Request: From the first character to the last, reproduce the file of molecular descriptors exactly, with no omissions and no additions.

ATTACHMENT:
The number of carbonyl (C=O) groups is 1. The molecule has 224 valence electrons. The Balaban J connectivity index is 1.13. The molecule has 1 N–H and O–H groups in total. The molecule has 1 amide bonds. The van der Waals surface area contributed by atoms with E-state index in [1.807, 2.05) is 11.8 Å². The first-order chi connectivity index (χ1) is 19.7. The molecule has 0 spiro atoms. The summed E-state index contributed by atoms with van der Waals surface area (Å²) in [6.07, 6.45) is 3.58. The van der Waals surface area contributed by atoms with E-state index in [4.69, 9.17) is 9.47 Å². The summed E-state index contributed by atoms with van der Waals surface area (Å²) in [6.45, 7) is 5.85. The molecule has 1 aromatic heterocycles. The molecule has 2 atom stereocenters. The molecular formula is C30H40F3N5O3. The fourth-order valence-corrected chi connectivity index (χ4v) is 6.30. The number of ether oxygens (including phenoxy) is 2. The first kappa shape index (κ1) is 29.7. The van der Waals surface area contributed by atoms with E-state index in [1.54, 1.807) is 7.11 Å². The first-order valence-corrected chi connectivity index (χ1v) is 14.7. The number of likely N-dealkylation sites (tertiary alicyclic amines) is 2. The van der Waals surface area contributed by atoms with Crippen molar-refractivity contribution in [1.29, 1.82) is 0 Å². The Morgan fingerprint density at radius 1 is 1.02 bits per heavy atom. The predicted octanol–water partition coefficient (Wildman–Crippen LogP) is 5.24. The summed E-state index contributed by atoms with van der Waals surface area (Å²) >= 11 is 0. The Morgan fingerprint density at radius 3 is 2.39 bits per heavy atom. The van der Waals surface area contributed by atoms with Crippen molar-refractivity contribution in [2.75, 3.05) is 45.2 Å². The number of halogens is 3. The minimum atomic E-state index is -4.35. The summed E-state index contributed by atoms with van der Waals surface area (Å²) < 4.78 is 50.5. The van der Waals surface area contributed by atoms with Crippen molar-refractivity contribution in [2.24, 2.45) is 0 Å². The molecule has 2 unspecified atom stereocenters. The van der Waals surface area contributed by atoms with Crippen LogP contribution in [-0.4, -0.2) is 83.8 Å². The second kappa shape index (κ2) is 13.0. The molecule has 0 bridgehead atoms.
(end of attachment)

The number of carbonyl (C=O) groups is 1. The molecule has 224 valence electrons. The Balaban J connectivity index is 1.13. The molecule has 1 N–H and O–H groups in total. The molecule has 1 amide bonds. The van der Waals surface area contributed by atoms with E-state index in [1.807, 2.05) is 11.8 Å². The first-order chi connectivity index (χ1) is 19.7. The molecule has 0 spiro atoms. The summed E-state index contributed by atoms with van der Waals surface area (Å²) in [6.07, 6.45) is 3.58. The van der Waals surface area contributed by atoms with E-state index in [4.69, 9.17) is 9.47 Å². The summed E-state index contributed by atoms with van der Waals surface area (Å²) in [6.45, 7) is 5.85. The molecule has 1 aromatic heterocycles. The molecule has 2 atom stereocenters. The molecular formula is C30H40F3N5O3. The fourth-order valence-corrected chi connectivity index (χ4v) is 6.30. The number of ether oxygens (including phenoxy) is 2. The first kappa shape index (κ1) is 29.7. The van der Waals surface area contributed by atoms with E-state index in [1.54, 1.807) is 7.11 Å². The first-order valence-corrected chi connectivity index (χ1v) is 14.7. The number of likely N-dealkylation sites (tertiary alicyclic amines) is 2. The van der Waals surface area contributed by atoms with Crippen molar-refractivity contribution in [1.29, 1.82) is 0 Å². The Morgan fingerprint density at radius 1 is 1.02 bits per heavy atom. The predicted octanol–water partition coefficient (Wildman–Crippen LogP) is 5.24. The summed E-state index contributed by atoms with van der Waals surface area (Å²) >= 11 is 0. The Morgan fingerprint density at radius 3 is 2.39 bits per heavy atom. The van der Waals surface area contributed by atoms with Crippen molar-refractivity contribution in [2.75, 3.05) is 45.2 Å². The number of halogens is 3. The minimum atomic E-state index is -4.35. The summed E-state index contributed by atoms with van der Waals surface area (Å²) < 4.78 is 50.5. The van der Waals surface area contributed by atoms with Crippen molar-refractivity contribution in [2.24, 2.45) is 0 Å². The molecule has 2 unspecified atom stereocenters. The van der Waals surface area contributed by atoms with Crippen LogP contribution in [-0.4, -0.2) is 83.8 Å². The second kappa shape index (κ2) is 13.0. The molecule has 0 bridgehead atoms.